Foreigners Pump $14.4 Billion in U.S. Industrial Real Estate Assets
According to new data from CBRE Research and Real Capital Analytics, foreign property investors made $14.4 billion worth of U.S. industrial real estate acquisitions in 2018, up a whopping 152% year-over-year due to several large entity-level deals and 29% above the average volume since 2015.
Foreign investors accounted for 21% of total U.S. industrial real estate investment volume in 2018. Investment from Canadian and Chinese buyers reached an all-time high, accounting for 70% of last year's total foreign investment in U.S. industrial real estate.
Jack Fraker, CBRE's Global Head of Industrial & Logistics, Capital Markets said, "The U.S. industrial and logistics sector continues to benefit from structural changes, such as online retailing and evolving consumer behaviors, that are transforming global supply chains. E-commerce operators require up to three times more space than traditional warehouse users due to a greater diversity in products handled and the need to have them immediately accessible. Global real estate investors have caught on and are eager to add U.S. industrial assets to their portfolios."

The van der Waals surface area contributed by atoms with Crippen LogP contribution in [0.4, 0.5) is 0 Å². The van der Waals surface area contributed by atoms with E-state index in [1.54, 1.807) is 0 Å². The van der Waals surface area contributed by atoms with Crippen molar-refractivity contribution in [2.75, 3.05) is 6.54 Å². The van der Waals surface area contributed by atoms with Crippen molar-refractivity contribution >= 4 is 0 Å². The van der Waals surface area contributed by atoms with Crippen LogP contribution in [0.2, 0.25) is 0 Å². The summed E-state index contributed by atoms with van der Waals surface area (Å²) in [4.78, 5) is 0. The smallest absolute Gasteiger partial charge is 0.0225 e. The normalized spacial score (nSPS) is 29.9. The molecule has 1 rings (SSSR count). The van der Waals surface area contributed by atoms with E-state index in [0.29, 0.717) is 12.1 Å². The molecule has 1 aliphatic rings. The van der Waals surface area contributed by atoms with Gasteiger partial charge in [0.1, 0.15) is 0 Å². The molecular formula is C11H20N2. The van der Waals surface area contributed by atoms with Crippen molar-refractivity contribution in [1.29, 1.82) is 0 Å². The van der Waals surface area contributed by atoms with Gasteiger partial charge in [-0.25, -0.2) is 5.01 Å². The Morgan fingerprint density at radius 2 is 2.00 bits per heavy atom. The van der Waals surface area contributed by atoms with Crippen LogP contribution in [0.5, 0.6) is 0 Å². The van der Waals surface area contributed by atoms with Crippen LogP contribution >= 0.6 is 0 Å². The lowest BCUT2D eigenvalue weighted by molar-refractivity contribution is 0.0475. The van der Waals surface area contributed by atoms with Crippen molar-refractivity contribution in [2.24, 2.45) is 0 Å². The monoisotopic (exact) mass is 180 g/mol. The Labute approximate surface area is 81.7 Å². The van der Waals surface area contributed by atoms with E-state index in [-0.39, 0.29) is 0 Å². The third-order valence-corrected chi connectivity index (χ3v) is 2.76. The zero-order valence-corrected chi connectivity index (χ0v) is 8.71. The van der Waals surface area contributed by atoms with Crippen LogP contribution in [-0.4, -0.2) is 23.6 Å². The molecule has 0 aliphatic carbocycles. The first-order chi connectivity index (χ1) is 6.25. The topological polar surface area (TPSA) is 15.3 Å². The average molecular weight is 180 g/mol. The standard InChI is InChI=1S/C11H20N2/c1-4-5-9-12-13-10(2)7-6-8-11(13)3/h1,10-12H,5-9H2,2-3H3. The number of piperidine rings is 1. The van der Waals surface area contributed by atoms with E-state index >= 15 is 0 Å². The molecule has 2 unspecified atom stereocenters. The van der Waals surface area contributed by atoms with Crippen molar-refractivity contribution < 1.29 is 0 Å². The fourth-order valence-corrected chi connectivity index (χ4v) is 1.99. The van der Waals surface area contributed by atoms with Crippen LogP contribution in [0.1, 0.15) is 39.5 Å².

The top-three U.S. industrial markets for foreign investment were Los Angeles, Dallas/Ft. Worth and Chicago, with a combined $2.4 billion in 2018. Even when excluding large entity-level transactions (which vary greatly from year to year and can skew annual comparisons), the average annual volume of foreign investment in U.S. industrial real estate during the past five years rose by 68%, indicating strong demand for individual industrial properties and portfolios.
A total of 161,875 U.S. properties with a foreclosure filing during the first quarter of 2019, down 23 percent from the previous quarter and down 15 percent from a year ago to the lowest level since Q1 2008.
Zillow is reporting this week that a limited U.S. housing inventory and rapid price appreciation have kept sellers firmly in the driver's seat for several years as the United States recovered from the housing market collapse in 2008.